Second Sunday of Lent (2018)
Genesis 22:1-2, 9a, 10-13, 15-18
Psalm 116:10, 15-19
A listener of our somewhat troubling first reading from the Book of Genesis might be inclined to get lost in the details. Our Western mindset is appalled at the possibility that Abraham would be willing to take the life of his son Isaac as a sacrifice, regardless of who asked. Our attention is immediately drawn to the potential victim who appears so innocent and unknowing. But we need to remember that the Genesis story is not meant to be about Isaac. The story is meant to be about Abraham and his faithfulness. The God who called Abraham out of his homeland, promising him land and a progeny beyond counting, is the same God who is asking him to sacrifice his son Isaac. The story is simply told, with no details about what Abraham might have been thinking, and no registered protests about what God was asking. The story is meant to be flattering, and an example of the unwavering fidelity that characterized all of the Hebrew forefathers.
The Genesis story, for our purposes today, is really a story about love. It is about a love for God that is so strong and so faithful that a father would be willing to sacrifice the life of his only son. The story is a prototype for the Son whose Father would allow him to suffer such an ignominious death on the hill of Calvary. The love of God for his Son, and his love for the people who were created in His image, was so strong that God was willing to sacrifice his Son in order that God’s people might find their way back to the Father. “If God is for us, who can be against us?,” says St. Paul in our second reading. “Is it possible that he who did not spare his own Son but handed him over for the sake of us all will not grant us all things besides?” God’s love for his people is immeasurable, and the passion, death and resurrection of Jesus proves that!
Genesis and Romans are meant to prepare us to hear the story of the Transfiguration, a synoptic version of which is always proclaimed on this Second Sunday of Lent. The evangelist Mark’s version appears just after the central story of his gospel, the confession of Peter at Caesarea Philippi. Responding to Jesus’ question about how Peter views Jesus, Peter proclaims “You are the Messiah!” But when Jesus speaks to Peter about his impending death, Peter “began to remonstrate with him,” and Jesus calls him “Satan,” a person who is not thinking with a divine mindset.
It is after this Petrine exchange, and after Jesus’ teaching about the cross, that Mark places his Transfiguration story. After bringing the disciples down, the story is offered by Mark as a pick-me-up, giving Peter, James and John a glimpse of Jesus’ divinity. Had the disciples had any doubts about Jesus’ messiahship, the Transfiguration story, with its voice from the cloud, was meant to dispel those doubts. They were given the vision on the high mountain that their understanding of who God is would be transformed, transfigured, and broadened. Their narrow view of what messiahship was all about would come to include suffering and death, and would not include the political transformations that they formerly felt were a sine qua non.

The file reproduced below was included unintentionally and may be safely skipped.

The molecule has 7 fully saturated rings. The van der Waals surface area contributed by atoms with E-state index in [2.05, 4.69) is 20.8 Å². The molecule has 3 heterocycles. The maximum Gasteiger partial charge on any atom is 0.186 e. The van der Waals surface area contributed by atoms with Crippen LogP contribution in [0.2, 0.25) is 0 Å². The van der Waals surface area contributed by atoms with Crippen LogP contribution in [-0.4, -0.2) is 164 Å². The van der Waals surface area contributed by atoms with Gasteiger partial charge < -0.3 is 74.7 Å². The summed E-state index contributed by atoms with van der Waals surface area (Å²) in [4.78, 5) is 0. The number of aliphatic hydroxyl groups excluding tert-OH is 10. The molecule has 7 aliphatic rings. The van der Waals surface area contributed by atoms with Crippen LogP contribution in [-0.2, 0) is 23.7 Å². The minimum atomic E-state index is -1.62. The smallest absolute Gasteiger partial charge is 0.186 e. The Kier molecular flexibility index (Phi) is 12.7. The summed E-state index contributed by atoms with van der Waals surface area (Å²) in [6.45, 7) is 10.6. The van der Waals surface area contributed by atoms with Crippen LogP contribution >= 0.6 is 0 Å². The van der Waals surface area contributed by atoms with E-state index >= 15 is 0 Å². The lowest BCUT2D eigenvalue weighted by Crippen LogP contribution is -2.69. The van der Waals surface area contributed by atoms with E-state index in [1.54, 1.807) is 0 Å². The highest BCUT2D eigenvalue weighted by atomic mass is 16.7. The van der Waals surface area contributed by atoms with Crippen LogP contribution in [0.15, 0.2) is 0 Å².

All of the characters we have met in today’s Mass readings – Abraham, Paul, Peter, James, John – broadened their understanding of who God is. All of them, like Jesus, were transformed and transfigured into new people who possessed a greater insight into the mystery of just who God is. Perhaps that is the lesson for this Second Sunday of Lent. We are called in this Lenten journey, through almsgiving, prayer and fasting, to come to a greater insight into the God we worship. We are called to immerse ourselves in the transfigurative moments that continue to occur when the divine enters the human realm and we catch a glimpse of who God is. There is no greater example of just such a transfigurative moment for us as Catholics than when we celebrate the Eucharist, when the ordinary species of bread and wine are transformed/transfigured into the very Body and Blood of Christ. It is that transfiguration which is meant to change us for the better. It is that transfiguration which is meant to give us greater insight into the God we worship, and a greater understanding of what that God asks of us. No matter what it is that God asks of us, may we, like Abraham, Paul, Peter, James and John, be transformed into passionate disciples of God, and be able to answer “Here I am Lord.”